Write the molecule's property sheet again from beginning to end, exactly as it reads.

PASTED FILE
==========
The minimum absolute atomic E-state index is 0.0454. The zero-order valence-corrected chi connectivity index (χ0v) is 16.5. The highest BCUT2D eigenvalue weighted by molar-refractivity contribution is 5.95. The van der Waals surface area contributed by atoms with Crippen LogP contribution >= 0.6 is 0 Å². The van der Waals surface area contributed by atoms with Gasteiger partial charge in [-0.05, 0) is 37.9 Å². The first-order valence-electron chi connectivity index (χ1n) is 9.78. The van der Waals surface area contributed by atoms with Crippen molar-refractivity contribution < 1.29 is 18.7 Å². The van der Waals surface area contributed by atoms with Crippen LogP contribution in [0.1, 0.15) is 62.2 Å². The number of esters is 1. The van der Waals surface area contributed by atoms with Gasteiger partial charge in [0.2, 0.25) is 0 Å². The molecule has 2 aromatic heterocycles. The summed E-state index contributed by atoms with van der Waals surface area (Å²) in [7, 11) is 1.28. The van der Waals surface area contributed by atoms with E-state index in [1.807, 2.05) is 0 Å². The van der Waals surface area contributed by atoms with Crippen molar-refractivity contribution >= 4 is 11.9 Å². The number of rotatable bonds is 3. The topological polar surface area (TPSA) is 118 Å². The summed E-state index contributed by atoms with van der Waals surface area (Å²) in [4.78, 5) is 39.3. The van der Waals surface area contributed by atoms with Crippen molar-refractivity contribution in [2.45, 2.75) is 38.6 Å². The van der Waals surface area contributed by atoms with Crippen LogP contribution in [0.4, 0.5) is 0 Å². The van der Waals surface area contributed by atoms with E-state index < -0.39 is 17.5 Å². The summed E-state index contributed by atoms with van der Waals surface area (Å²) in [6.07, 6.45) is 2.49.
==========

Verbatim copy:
The minimum absolute atomic E-state index is 0.0454. The zero-order valence-corrected chi connectivity index (χ0v) is 16.5. The highest BCUT2D eigenvalue weighted by molar-refractivity contribution is 5.95. The van der Waals surface area contributed by atoms with Crippen LogP contribution >= 0.6 is 0 Å². The van der Waals surface area contributed by atoms with Gasteiger partial charge in [-0.05, 0) is 37.9 Å². The first-order valence-electron chi connectivity index (χ1n) is 9.78. The van der Waals surface area contributed by atoms with Crippen molar-refractivity contribution < 1.29 is 18.7 Å². The van der Waals surface area contributed by atoms with Crippen LogP contribution in [0.1, 0.15) is 62.2 Å². The number of esters is 1. The van der Waals surface area contributed by atoms with Gasteiger partial charge in [0.2, 0.25) is 0 Å². The molecule has 2 aromatic heterocycles. The summed E-state index contributed by atoms with van der Waals surface area (Å²) in [7, 11) is 1.28. The van der Waals surface area contributed by atoms with E-state index in [1.807, 2.05) is 0 Å². The van der Waals surface area contributed by atoms with Crippen molar-refractivity contribution >= 4 is 11.9 Å². The number of rotatable bonds is 3. The topological polar surface area (TPSA) is 118 Å². The summed E-state index contributed by atoms with van der Waals surface area (Å²) in [4.78, 5) is 39.3. The van der Waals surface area contributed by atoms with Crippen molar-refractivity contribution in [2.45, 2.75) is 38.6 Å². The van der Waals surface area contributed by atoms with Crippen LogP contribution in [0.4, 0.5) is 0 Å². The van der Waals surface area contributed by atoms with E-state index < -0.39 is 17.5 Å². The summed E-state index contributed by atoms with van der Waals surface area (Å²) in [6.07, 6.45) is 2.49.